Updated Post: Growth is fun, isn’t it? Scroll to the bottom to see original (horrible) photos!
I know I promised to deliver this recipe, but I have a good reason for pushing if off until today and it only requires one sentence of explanation. I have five kids and they all had a 24 hour stomach bug. Oh yeah. I think that says it all, right?
Today, however, the sun is shining, the temperature is mild for March, and the kids are all better and all playing outside. So, let’s get our corned beef on, shall we?
When I said that this corned beef is the be all and end all I meant it. I always loved corned beef and it was one of my bring-me-back-to-the-meat-side foods when I had my many-years vegetarian stint (along with Kielbasa and HAM, oh sweet ham. What a way to go…) A good old fashioned boiled corned beef is nothing to sniff at, but a few years ago I started glazing my corned beef after reading ‘The Good Stuff Cookbook’. I had made her Golden Crunchy Pickled Onion Rings and read the directions for using the leftover syrup to glaze a corned beef. Lo and behold, I found a semi-eaten jar of the onions in the fridge while preparing our St. Paddy’s feast and decided to give it a go. From the moment we sank our teeth into that brisket there was no going back. Whatever alchemy this process performs turns it a vibrant pinkish red on the inside with a sweet and sour crackling crisp crust on the outside. It is truly the ultimate corned beef.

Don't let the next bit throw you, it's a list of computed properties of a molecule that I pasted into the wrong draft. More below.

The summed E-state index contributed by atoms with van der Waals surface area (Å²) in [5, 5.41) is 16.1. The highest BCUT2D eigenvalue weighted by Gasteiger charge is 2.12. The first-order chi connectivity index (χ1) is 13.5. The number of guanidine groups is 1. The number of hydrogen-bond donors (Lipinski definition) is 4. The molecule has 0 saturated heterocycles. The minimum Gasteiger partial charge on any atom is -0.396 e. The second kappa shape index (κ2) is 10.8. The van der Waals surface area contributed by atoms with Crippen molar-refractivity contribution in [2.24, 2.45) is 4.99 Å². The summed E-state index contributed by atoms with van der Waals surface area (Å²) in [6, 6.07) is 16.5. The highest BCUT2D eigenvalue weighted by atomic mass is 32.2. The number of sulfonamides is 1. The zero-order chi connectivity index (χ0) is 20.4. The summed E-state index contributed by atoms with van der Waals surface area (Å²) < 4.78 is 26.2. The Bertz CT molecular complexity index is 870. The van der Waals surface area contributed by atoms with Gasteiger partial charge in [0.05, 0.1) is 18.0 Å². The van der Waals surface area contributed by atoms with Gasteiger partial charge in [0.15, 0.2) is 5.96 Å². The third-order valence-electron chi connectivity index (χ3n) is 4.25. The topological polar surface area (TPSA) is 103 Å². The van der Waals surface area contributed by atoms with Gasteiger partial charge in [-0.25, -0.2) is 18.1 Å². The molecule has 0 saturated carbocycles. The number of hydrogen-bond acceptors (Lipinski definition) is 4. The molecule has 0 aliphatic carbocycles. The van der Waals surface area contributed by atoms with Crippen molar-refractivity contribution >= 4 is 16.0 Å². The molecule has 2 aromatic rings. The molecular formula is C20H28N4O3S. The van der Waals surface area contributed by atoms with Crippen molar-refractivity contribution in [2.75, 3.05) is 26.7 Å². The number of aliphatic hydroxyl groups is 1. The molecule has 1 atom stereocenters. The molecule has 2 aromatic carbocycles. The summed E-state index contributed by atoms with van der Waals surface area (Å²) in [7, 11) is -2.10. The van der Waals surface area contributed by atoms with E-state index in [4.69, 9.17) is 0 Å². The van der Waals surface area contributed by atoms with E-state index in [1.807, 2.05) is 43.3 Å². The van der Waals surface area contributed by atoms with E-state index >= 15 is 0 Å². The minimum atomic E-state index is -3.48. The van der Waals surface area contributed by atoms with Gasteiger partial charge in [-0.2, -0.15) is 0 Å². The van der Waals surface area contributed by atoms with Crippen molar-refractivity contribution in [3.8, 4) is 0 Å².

But I wax rhapsodic again and my kids are desperate for someone to fling them around the yard on a huge wagon. Don’ t ask.
Just make this corned beef. I’ll look forward to getting your feedback on the recipe! In case I haven’t mentioned it enough, I love hearing about how you all do with the recipes you try here. You. Complete. Me.
- While many corned beef briskets are packaged with pickling spices, they seldom include enough for this recipe. I get my pickling spices from a local Amish bulk foods store, but any mixed pickling spices from the grocery store will do the job.
- The glaze is made of pickled onion brine OR sweet pickle brine or bread and butter pickle syrup. Any of these three things will result in a melt-in-your-mouth brisket with a sticky, tangy glaze.
- Leftovers for this Ultimate Glazed Corned Beef are marvelous in Corned Beef Hash, reubens and Reuben Eggrolls!
This post was updated 10/29/14 with a printable version of the recipe and new photos. It was originally published in 2009, back near my start in blogging. I think my photography skills have progressed as my time in blogging has accrued, but I’ll let you be the judge of that. The old photos are below.
I especially love my clever caption. (She smacks her head on the desk.)
Perhaps you’d prefer an action shot? GAH!
Please allow me to demonstrate the complex task of how to pour pickling spices on a brisket in a pan of water in my sink.